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History of UK Cable
When the UK’s infant television service was re-established after WW2, in June 1946, it had only one transmitter, at Alexandra Palace, which served the London area. From the end of 1949, new transmitters were steadily opened to serve other major conurbations, and then smaller areas of population. The areas on the fringes of the transmitter coverage provided an opportunity for commercial companies - usually those renting television sets - to install cable systems to enlarge the viewing audience for the one BBC television channel which then existed. The first was in Gloucester in 1950 and the process gathered pace over the next few years ,especially after a second television channel, ITV, was
launched in 1955 to compete with the BBC. By the late 1970s, two and a half million British homes received their television service via cable.

By law, these cable systems were restricted to the relay of the public broadcast channels, which meant that as the transmitter network became more comprehensive the incentive to subscribe to cable was reduced and they began to lose H customers. In 1982, a radical liberalisation of the law on cable was proposed by the Information Technology Advisory Panel, for the sake of promoting a new generation of broadband cable systems leading to the wired society. After setting up and receiving the conclusions of the Hunt Inquiry into Cable Expansion and Broadcasting Policy, the Government decided to proceed with liberalisation and two pieces of legislation. the Cable and Broadcasting Act and the Telecommunications Act, were enacted in 1984.

The result was that cable systems were permitted to carry as many new television channels as they liked, as well as providing a telephone service and interactive services of many kinds (as since made familiar by the Internet). To maintain the momentum of the perceived commercial interest in this new investment opportunity, in 1983 the Government itself granted eleven interim franchises for new broadband systems each covering a community of up to around 100,000 homes, but the competitive franchising process was otherwise left to the new regulatory body, the Cable Authority, which took on its powers from 1 January 1985.

The franchising process proceeded steadily, but the actual construction of new systems was slow, as doubts about an adequate payback from the substantial investment persisted. By the end of 1990 almost 15 million homes had been included in franchised areas, but only 828,000 of these had been passed by broadband cable and only 149,000 were actually subscribing. Thereafter, however, construction accelerated and take-up steadily improved.

The first new television channels launched for carriage on cable systems (going live in March 1984) were Sky Channel, Screensport, Music Box and TEN - the Movie Channel. Others followed, some were merged or closed down, but the range expanded. A similar flux was seen among the operators of cable systems franchises were granted to a host of different companies, but a process of consolidation saw the growth of large multiple system operators, until by early in the 2000s virtually the whole industry was in the hands of two companies, NTL and Telewest.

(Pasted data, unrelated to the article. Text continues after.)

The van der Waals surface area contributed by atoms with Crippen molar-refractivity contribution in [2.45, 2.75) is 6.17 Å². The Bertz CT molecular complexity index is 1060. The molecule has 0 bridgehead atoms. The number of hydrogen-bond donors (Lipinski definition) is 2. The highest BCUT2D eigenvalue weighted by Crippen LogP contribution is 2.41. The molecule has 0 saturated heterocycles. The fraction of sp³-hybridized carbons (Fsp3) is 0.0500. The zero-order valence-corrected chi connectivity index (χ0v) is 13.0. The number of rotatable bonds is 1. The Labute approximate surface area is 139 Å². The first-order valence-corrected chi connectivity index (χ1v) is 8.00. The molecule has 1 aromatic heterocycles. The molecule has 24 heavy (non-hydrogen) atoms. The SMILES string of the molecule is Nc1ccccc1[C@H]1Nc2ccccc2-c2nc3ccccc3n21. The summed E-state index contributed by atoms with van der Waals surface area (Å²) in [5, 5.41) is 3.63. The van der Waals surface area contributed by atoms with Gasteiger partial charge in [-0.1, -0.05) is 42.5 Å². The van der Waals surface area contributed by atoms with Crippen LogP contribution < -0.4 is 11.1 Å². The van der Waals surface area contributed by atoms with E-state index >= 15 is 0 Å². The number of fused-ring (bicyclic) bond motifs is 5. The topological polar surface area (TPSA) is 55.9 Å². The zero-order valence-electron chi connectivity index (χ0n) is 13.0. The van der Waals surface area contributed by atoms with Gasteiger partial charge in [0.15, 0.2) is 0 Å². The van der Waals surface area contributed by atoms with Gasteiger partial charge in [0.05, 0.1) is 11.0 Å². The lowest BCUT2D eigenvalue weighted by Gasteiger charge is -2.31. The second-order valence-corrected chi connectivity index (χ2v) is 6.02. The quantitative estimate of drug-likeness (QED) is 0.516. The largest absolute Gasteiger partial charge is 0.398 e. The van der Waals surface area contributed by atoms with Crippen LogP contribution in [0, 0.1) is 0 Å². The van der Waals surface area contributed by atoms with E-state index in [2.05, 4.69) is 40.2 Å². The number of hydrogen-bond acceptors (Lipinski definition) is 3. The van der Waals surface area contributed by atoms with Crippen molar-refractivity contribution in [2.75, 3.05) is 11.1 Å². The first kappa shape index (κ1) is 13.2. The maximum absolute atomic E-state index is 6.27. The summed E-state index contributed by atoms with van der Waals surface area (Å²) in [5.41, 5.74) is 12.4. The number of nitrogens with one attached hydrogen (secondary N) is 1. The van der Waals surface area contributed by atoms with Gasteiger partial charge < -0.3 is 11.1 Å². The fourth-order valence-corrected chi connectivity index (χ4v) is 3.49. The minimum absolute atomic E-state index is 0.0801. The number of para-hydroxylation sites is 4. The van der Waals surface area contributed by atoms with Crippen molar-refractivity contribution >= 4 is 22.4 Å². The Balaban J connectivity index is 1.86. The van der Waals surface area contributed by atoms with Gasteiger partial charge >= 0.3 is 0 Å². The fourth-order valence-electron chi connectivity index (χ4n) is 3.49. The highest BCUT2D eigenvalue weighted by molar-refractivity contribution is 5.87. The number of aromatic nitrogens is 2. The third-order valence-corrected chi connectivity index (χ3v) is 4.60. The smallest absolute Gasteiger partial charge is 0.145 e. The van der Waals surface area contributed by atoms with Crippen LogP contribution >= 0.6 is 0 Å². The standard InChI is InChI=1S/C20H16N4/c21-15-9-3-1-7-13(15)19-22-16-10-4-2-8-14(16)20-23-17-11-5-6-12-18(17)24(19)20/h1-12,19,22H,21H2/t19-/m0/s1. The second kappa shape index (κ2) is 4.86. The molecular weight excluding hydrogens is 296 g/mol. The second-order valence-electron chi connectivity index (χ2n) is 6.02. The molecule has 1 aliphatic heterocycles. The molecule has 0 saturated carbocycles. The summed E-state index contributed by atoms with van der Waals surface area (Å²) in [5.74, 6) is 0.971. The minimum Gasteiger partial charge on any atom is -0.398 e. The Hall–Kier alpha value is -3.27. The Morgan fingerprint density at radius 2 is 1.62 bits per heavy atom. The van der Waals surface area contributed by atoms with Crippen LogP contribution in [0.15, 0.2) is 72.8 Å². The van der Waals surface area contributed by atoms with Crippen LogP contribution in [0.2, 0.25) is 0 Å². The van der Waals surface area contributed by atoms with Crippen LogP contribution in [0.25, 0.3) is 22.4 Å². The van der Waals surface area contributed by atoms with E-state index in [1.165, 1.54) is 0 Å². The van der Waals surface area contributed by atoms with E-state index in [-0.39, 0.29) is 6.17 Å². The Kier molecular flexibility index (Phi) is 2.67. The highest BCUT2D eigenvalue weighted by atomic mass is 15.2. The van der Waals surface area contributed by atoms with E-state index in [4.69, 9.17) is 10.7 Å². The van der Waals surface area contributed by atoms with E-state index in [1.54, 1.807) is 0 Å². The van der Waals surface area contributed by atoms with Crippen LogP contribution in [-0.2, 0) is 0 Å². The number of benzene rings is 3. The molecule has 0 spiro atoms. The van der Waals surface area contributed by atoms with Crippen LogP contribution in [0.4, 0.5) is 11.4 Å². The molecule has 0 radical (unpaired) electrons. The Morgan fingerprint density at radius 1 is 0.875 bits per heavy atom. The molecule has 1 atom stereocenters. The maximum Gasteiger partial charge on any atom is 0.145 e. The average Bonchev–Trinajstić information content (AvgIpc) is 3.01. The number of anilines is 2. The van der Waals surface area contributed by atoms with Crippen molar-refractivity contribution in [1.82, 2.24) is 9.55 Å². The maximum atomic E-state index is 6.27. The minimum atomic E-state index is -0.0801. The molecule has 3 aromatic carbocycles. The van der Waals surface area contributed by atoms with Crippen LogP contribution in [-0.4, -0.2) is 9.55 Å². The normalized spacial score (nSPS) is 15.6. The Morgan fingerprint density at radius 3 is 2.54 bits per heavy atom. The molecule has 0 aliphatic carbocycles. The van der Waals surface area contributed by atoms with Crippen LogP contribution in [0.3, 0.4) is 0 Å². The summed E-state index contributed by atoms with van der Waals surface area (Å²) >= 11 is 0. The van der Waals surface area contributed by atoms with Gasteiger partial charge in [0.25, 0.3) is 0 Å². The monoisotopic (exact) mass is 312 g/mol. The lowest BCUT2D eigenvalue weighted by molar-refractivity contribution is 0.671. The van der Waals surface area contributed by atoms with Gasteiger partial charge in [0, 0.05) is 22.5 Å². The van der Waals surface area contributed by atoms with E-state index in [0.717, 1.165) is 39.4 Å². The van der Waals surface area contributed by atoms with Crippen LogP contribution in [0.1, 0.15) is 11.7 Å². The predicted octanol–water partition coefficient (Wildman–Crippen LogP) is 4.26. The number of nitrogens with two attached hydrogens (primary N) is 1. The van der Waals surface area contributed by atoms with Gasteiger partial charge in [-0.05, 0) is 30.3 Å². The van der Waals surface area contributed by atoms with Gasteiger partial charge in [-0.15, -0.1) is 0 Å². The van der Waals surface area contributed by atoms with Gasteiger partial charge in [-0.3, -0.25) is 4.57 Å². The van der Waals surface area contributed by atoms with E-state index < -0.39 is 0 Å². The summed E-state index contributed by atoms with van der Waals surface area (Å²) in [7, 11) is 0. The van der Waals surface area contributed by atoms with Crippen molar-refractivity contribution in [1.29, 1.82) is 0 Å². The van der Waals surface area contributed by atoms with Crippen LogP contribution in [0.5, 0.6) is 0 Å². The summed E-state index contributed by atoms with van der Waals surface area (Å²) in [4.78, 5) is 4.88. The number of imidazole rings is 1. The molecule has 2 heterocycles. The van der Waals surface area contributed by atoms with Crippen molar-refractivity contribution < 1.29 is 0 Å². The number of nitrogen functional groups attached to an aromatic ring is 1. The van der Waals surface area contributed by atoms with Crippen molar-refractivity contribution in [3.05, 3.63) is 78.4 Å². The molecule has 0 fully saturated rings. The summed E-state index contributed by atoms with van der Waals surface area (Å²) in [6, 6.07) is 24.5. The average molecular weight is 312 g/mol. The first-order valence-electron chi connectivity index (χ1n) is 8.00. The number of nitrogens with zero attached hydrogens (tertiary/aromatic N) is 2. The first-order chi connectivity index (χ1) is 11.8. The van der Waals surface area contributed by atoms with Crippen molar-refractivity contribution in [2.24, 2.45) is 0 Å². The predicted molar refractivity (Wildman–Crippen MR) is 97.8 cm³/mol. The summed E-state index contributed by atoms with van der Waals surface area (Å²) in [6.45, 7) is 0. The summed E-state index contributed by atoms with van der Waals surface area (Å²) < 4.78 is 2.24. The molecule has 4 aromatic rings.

In 2005 it was announced that NTL and Telewest would merge, after a period of co-operation in the preceding few years. This merger was completed on 3 March 2006 with the company being named ntl Incorporated. For the time being the two brand names and services were marketed separately. However, following NTL's acquisition of Virgin Mobile, the NTL and Telewest services were rebranded Virgin Media on 2007-02-08 creating a single cable operator covering more than 95% of the UK cable market.

There are a small number of other surviving cable television companies in the UK outside of NTL including WightCable (Isle of Wight) and Smallworld (Ayrshire, Carlisle and Lancashire). Cable TV faces intense competition from British Sky Broadcasting's Sky Digital satellite television service. Most channels are carried on both platforms.

However, cable often lacks "interactive" features (e.g. text services, and extra video-screens), especially on BSkyB owned channels, and the satellite platform lacks services requiring high degrees of two-way communication, such as true video on demand. However, subscription-funded digital terrestrial television proved less of a competitive threat. The first system, ITV Digital, went into liquidation in 2002. Top Up TV later replaced it, however this service is shrinking as the DVB-T multiplex owners are finding FTA broadcasting more profitable.

Another potential source of competition in the future will be TV over broadband internet connections; this is known as IPTV. Some IPTV services are currently available in London, while services operated in Hull ceased in April 2006. As the speed and availability of broadband connections increase, more TV content can be delivered using protocols such as IPTV. However, its impact on the market is yet to be measured, as is consumer attitude toward watching TV programmes on computers instead of television sets. At the end of 2006, BT (the UK's former
state owned monopoly phone company) started offering BT Vision, which combines the digital free-to-air standard Freeview through an aerial, and on-demand IPTV, delivered over a BT Broadband connection through the Vision set-top box (BT have chosen to deploy Microsofts Mediaroom platform for this.)

Wikipedia ‘Cable TV’ September 2008

 
 

     

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